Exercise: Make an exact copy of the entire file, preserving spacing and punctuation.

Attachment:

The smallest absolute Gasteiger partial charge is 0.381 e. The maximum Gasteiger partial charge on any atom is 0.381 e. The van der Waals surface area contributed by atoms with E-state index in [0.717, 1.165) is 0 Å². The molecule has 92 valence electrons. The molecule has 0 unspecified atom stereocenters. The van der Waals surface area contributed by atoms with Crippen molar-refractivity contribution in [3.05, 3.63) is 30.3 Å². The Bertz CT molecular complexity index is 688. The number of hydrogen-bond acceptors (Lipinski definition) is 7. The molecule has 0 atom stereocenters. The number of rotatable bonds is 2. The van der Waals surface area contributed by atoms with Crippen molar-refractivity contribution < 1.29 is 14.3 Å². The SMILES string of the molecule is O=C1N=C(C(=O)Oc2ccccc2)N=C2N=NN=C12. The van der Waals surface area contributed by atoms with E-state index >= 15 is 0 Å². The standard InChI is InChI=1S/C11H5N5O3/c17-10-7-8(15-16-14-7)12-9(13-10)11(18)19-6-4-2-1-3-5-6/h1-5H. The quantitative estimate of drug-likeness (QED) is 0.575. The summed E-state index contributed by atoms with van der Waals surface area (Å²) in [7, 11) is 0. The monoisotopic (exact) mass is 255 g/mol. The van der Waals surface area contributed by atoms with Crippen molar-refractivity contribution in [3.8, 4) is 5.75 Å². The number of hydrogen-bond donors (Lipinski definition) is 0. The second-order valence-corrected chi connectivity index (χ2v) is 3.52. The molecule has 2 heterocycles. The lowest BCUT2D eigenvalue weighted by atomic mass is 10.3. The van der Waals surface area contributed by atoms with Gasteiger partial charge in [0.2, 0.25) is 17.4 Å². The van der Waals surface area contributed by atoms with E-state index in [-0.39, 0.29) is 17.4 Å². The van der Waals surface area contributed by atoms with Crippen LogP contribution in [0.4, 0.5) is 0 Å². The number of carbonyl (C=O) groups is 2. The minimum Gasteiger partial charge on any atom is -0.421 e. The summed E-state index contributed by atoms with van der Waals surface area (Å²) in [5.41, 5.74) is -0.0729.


The smallest absolute Gasteiger partial charge is 0.381 e. The maximum Gasteiger partial charge on any atom is 0.381 e. The van der Waals surface area contributed by atoms with E-state index in [0.717, 1.165) is 0 Å². The molecule has 92 valence electrons. The molecule has 0 unspecified atom stereocenters. The van der Waals surface area contributed by atoms with Crippen molar-refractivity contribution in [3.05, 3.63) is 30.3 Å². The Bertz CT molecular complexity index is 688. The number of hydrogen-bond acceptors (Lipinski definition) is 7. The molecule has 0 atom stereocenters. The number of rotatable bonds is 2. The van der Waals surface area contributed by atoms with Crippen molar-refractivity contribution < 1.29 is 14.3 Å². The SMILES string of the molecule is O=C1N=C(C(=O)Oc2ccccc2)N=C2N=NN=C12. The van der Waals surface area contributed by atoms with E-state index >= 15 is 0 Å². The standard InChI is InChI=1S/C11H5N5O3/c17-10-7-8(15-16-14-7)12-9(13-10)11(18)19-6-4-2-1-3-5-6/h1-5H. The quantitative estimate of drug-likeness (QED) is 0.575. The summed E-state index contributed by atoms with van der Waals surface area (Å²) in [7, 11) is 0. The monoisotopic (exact) mass is 255 g/mol. The van der Waals surface area contributed by atoms with Crippen molar-refractivity contribution in [3.8, 4) is 5.75 Å². The number of hydrogen-bond donors (Lipinski definition) is 0. The second-order valence-corrected chi connectivity index (χ2v) is 3.52. The molecule has 2 heterocycles. The lowest BCUT2D eigenvalue weighted by atomic mass is 10.3. The van der Waals surface area contributed by atoms with Gasteiger partial charge in [0.2, 0.25) is 17.4 Å². The van der Waals surface area contributed by atoms with E-state index in [-0.39, 0.29) is 17.4 Å². The van der Waals surface area contributed by atoms with Crippen LogP contribution in [0.4, 0.5) is 0 Å². The number of carbonyl (C=O) groups is 2. The minimum Gasteiger partial charge on any atom is -0.421 e. The summed E-state index contributed by atoms with van der Waals surface area (Å²) in [5.41, 5.74) is -0.0729.